Texas launches 'Blue Alert' network for line of duty incidents
By Jim Vertuno
The Associated Press
AUSTIN, Texas — Texas Gov. Rick Perry on Monday ordered a new "Blue Alert" system to help find and arrest suspects when a law enforcement officer is killed or seriously injured in the line of duty.
Similar to Amber Alerts for cases of child abduction and Silver Alerts used for missing senior citizens, Blue Alerts will use Texas Department of Transportation highway message signs to display information such as a suspect's vehicle description or license plate number.
The Blue Alert system will also coordinate with the Department of Public Safety and Perry's Division of Emergency Management to get the information to television and radio stations for broadcast.
The program "will be a powerful tool that leverages the eyes and ears of many toward the apprehension of criminals who threaten our protectors," Perry said.
The program would use several criteria to determine if a Blue Alert is warranted:
- A law enforcement officer is killed or seriously injured by an offender.
- The investigating law enforcement agency determines the suspect poses a serious threat to the public or other law officers.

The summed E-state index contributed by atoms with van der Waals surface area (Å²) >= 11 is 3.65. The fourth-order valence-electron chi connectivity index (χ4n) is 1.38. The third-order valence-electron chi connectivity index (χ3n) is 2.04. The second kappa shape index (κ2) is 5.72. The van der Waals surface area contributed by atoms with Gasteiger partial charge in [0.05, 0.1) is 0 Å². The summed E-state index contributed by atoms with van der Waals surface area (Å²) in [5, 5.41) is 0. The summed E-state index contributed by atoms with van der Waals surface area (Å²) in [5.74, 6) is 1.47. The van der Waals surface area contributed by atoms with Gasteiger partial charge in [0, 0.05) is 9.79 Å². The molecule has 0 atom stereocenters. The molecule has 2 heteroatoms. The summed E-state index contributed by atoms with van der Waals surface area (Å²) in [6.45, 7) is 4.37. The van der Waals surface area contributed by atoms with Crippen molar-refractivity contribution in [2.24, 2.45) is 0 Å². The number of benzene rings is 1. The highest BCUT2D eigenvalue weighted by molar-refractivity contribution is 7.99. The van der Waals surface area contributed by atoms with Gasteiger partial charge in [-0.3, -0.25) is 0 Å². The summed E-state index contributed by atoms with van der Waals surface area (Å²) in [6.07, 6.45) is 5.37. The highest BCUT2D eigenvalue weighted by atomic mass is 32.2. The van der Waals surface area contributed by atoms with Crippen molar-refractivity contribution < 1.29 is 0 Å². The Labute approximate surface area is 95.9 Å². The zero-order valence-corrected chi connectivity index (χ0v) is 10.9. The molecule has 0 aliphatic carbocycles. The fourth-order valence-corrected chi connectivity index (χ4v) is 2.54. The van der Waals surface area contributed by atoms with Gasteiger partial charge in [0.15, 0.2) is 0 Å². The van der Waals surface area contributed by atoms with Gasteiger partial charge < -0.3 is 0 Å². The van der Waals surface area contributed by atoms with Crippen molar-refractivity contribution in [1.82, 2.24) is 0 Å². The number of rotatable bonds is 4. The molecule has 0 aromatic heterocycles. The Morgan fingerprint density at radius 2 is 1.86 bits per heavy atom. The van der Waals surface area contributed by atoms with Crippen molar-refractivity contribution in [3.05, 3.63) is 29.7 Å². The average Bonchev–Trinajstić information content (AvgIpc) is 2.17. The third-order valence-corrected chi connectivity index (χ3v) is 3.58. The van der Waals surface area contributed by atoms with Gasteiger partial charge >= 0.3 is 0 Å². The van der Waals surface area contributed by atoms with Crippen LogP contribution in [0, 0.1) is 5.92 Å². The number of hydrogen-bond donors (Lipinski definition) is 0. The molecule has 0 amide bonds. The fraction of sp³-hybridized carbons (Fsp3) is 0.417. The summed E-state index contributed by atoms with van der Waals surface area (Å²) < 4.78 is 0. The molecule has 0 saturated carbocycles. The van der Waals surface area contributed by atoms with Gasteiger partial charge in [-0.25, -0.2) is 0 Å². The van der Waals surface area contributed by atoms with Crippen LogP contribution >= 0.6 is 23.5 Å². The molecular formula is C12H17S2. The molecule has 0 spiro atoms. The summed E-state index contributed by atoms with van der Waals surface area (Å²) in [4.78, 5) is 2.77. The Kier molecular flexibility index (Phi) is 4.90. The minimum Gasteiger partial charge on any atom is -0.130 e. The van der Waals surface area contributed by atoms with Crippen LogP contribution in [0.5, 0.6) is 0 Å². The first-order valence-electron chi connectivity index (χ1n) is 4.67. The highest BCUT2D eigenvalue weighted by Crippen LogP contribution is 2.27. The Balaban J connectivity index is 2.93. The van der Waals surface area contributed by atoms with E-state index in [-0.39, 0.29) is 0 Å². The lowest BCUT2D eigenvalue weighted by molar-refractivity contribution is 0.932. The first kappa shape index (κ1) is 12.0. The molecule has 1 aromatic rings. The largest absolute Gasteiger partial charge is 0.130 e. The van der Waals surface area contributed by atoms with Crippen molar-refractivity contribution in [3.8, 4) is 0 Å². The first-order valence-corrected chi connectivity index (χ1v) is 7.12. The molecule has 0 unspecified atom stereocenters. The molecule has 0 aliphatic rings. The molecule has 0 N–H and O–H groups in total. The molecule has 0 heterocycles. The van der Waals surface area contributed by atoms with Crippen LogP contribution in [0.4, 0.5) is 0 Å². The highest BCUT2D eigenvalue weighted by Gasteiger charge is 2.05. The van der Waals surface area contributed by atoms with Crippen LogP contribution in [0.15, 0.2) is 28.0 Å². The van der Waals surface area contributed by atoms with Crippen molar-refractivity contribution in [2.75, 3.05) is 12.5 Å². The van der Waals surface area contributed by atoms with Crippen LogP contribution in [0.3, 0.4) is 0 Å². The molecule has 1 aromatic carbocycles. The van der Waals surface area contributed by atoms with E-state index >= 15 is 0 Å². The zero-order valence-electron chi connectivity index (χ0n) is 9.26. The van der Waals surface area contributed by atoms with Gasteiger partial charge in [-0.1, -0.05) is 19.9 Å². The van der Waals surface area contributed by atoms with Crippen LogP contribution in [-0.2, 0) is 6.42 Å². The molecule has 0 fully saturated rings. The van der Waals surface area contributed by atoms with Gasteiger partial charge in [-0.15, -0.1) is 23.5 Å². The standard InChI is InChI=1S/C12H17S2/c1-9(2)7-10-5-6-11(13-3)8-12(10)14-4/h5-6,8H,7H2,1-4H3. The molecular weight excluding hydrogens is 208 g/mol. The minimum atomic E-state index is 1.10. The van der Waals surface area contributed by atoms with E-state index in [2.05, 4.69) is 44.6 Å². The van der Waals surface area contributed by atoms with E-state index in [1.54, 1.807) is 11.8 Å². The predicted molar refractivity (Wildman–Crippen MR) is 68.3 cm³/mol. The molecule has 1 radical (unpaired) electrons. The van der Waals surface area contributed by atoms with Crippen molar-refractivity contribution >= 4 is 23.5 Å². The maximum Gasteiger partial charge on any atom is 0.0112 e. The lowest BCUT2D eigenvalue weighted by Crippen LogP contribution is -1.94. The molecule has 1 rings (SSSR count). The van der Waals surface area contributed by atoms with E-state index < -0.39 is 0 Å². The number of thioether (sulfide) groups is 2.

- A detailed description of the suspect's vehicle and tag or a partial tag is available for broadcast.
- The investigating agency requests a Blue Alert.
Perry's office said Florida uses a similar program.
Joining Perry at Monday's news conference at the Austin police department were dozens of law enforcement officers from several cities and counties.
Cathy Hill's husband Barry was a Harris County deputy sheriff when he was shot to death in 2000. His killer, Robert Will, is on death row. After killing the deputy, Will stole a car and drove to Brenham, where he was eventually captured by an officer who had heard about the shooting on the radio, Hill said.
"Families have been saying you've got to catch (them) quicker. ... This will be greatly appreciated," by families of officers, she said. "I believe it will be a nationwide thing. It will catch on."
Copyright 2015 Associated Press. All rights reserved. This material may not be published, broadcast, rewritten, or redistributed.